For Russell Creed, Primary Sclerosing Cholangitis (PSC) has been a predominantly “invisible” illness. A seemingly random bout of nosebleeds led him to see his primary care physician in 2008. At this appointment, however, routine blood work revealed elevated liver enzymes.
“That started the process of diagnosis, which was quite scary,” he said. “It took a long time to go down the list and eliminate more common culprits before we got to this rare diagnosis. All you can do for PSC is manage symptoms, put yourself on the transplant list, and hope for the best.”
Throughout that stressful period, Russell’s PSC flared significantly. What he’d originally thought was exhaustion from parenting a newborn boy ended up being PSC’s debilitating fatigue. The symptoms didn’t stop there. “The itchiness got consistent. It’s like having poison ivy itchiness all over your body, even in your ears,” he said. “I remember coming home from work, rolling down my socks, and scratching my legs for twenty minutes, just to where it was bearable.”
These symptoms forced Russell to step back from his leadership with a children’s ministry, tee ball team, and Cub Scouts pack. As the sole provider for his family, however, Russell had to continue working as an actuary for a subsidiary of a Fortune 500 company.
“It was difficult because I had tied a lot of my identity up in what I was doing,” he said. “Not being able to do it all anymore made me feel like I was less than who I was before.”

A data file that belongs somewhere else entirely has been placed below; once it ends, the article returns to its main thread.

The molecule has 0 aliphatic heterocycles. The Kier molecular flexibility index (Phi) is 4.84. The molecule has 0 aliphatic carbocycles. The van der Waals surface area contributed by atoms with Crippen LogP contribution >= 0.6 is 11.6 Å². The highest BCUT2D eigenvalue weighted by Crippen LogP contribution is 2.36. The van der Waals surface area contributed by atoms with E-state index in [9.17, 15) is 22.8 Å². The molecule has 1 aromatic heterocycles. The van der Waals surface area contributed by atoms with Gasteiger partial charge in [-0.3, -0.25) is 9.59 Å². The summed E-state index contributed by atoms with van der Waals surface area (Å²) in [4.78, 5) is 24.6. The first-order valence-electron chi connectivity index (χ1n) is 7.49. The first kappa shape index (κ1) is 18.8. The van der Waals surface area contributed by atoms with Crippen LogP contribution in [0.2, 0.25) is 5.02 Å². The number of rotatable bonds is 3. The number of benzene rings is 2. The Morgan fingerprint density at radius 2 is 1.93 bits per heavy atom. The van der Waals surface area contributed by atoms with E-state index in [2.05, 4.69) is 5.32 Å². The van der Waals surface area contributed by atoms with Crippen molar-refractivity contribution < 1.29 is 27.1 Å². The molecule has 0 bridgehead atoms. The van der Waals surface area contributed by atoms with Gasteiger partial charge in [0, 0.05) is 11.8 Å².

The Next Chapter
In 2014, after five years of waiting and dealing with other PSC complications, Russell received a liver transplant. His first 24 hours post-surgery were fantastic; he was energetic and riding what he calls “a gratitude high.” This high, however, didn’t last long.
A week later, Russell had a major complication: an internal tear and heavy internal bleeding.
“They tell you that it’s not if you’re going to have a complication, but when. It’s a very complex surgery,” he said. “You just hope it’s a minor complication, but mine was not. This severe trauma led me to take on sixty pounds of water weight overnight, after six years of atrophy. I couldn’t walk, I couldn’t see because of the pressure on my eyes, and I could barely talk.”
Even as Russell began healing from the physical toll of his transplant and complication, the mental toll weighed heavily on him.
“I’ve never heard a doctor talk about the mental and emotional challenges that you have post-transplant. They’re tremendous, but nobody talks about it,” he said. “Going back to a life, to doing the same thing, feels empty and hopeless after that pain and trauma. There were times when I wondered if I didn’t actually survive the transplant, if this was a proverbial hell that I was living in.”
The Invisible Illness
Soon, the “invisible” nature of PSC and recovery gave rise to loneliness. “From the outside, you can’t see what’s going on a lot of the time,” Russell said. “A lot of people mean well. They want to show that they care. But it comes across as uneducated encouragement because it’s not going to be fine, everything isn’t going to be alright. There’s no cure for PSC.”
Rather than turn to toxic positivity, he suggests that the loved ones of PSC patients instead focus on listening.
“You don’t need to say fancy words. You just need to listen and say, ‘I’m here with you.’ That’s it, and it’s open and honest and authentic,” he said.
Now, at 52-years-old, Russell has spent the last few years working hard to adjust his lifestyle and mindset to his post-transplant life. He practices yoga, leads weekend retreats and hikes for men, and started an e-commerce business. Rather than being the main character in his life, PSC now plays a very small role.
“It’s this nagging fear in the back of my mind that says, ‘What If?’ What if PSC reemerges?” he said. “I want to encourage others to live life fully, now, while you have the chance. Life is an adventure, and we should all enjoy it.”